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It is an open problem that the net of any convex polyhedron can be unfolded onto a flat plane with no overlapping. Is anything known if we allow x faces to overlap? For example, is it known if any convex polyhedron can be unfolded with a maximum of 2 faces overlapping? What about the more general case of a polyhedron that is topologically convex (that is, its graph is isomorphic to the graph of a convex polyhedron)?

This paper provides an example of an open polyhedron without a net that is topologically convex, and the closed case appears to be taken care of by this paper (mentioned in an answer below). One solution to the topologically convex case would then to be to find a procedure to modify either polygon so that the number of overlapping sides increases without bound. I have been unable to do so without breaking the topologically convex property, but it seems a reasonable task.

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Interesting question. I dont see much hope for a positive result for non convex polyhedra (even spherical). –  Gil Kalai Nov 24 '09 at 15:31
    
A very good source for problems and methods involving the folding of polygons to polyhedra and the cutting of edges (or using more general cuts) to "unfold" a polyhedron into the plane is the recent book of Erik Demaine and Joseph O'Rourke published by Cambridge U. Press, 2007. There are also lots of papers about unfolding and folding on the web pages of Demaine and O'Rourke. –  Joseph Malkevitch Dec 13 '09 at 22:32
    
Given this has been standing without an answer and may remain so for a while, I have added the open-problem tag. –  Jason Dyer Jan 2 '10 at 0:34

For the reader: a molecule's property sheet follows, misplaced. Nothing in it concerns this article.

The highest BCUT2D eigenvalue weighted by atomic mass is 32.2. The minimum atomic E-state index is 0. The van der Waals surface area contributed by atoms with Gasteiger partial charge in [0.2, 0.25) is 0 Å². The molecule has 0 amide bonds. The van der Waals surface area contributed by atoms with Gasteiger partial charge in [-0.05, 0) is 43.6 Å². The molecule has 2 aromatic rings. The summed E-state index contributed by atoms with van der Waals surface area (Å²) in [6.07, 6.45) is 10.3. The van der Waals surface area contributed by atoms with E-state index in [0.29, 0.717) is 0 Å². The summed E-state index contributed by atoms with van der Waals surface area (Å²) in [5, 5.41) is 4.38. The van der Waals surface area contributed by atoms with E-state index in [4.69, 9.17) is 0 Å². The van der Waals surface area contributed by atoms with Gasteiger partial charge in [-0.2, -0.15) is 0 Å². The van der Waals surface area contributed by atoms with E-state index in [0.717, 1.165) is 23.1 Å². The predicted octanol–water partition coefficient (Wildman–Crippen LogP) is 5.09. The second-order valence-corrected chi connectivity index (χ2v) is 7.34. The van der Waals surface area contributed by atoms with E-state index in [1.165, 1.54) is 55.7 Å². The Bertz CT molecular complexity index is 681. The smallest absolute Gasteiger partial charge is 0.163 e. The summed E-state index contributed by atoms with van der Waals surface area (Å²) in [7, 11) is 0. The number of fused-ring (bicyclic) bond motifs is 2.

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2 Answers 2

To the case of topologically convex polyhedra: There is example in article by A.Tarasov: "Take a regular pyramid with base a regular non-convex dodecagon whose angles are alternately 280 and 20 degrees, shall we say. If the vertex of the pyramid is projected onto the centre of the base, then in the unfolding all the lateral faces must be cut o from the base or else there is self-overlapping." Of course this pyramid is topologically convex, because its graph is the same as the graph of regular 10-sided pyramid. Even more, in this paper was proven, that there exists a non-convex polyhedral sphere with convex faces and having no natural unfolding(i.e. without non-overlapping net). Unfortunately, there are no pictures in this article, you can see one example of such polthedron in another article by Grunbaum.

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TThere should be a prize for Worst Introduction of Nomenclature, and awarded retroactively to Grünbaum for unununfoldable :) –  Mariano Suárez-Alvarez Nov 27 '09 at 17:37
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I would like to point out a closely related question, which is described in our book that Joe Malkevitch mentioned (p.308). We called it the Fewest Nets problem. What is the fewest number of non-overlapping nets into which you can partition the surface of a convex polyhedron, cutting along polyhedron edges? The answer might be 1. But our ignorance leaves us with just fractions of F, the number of faces of the polyhedon. The best fraction obtained to date (as far as I know) is (1/2)F.

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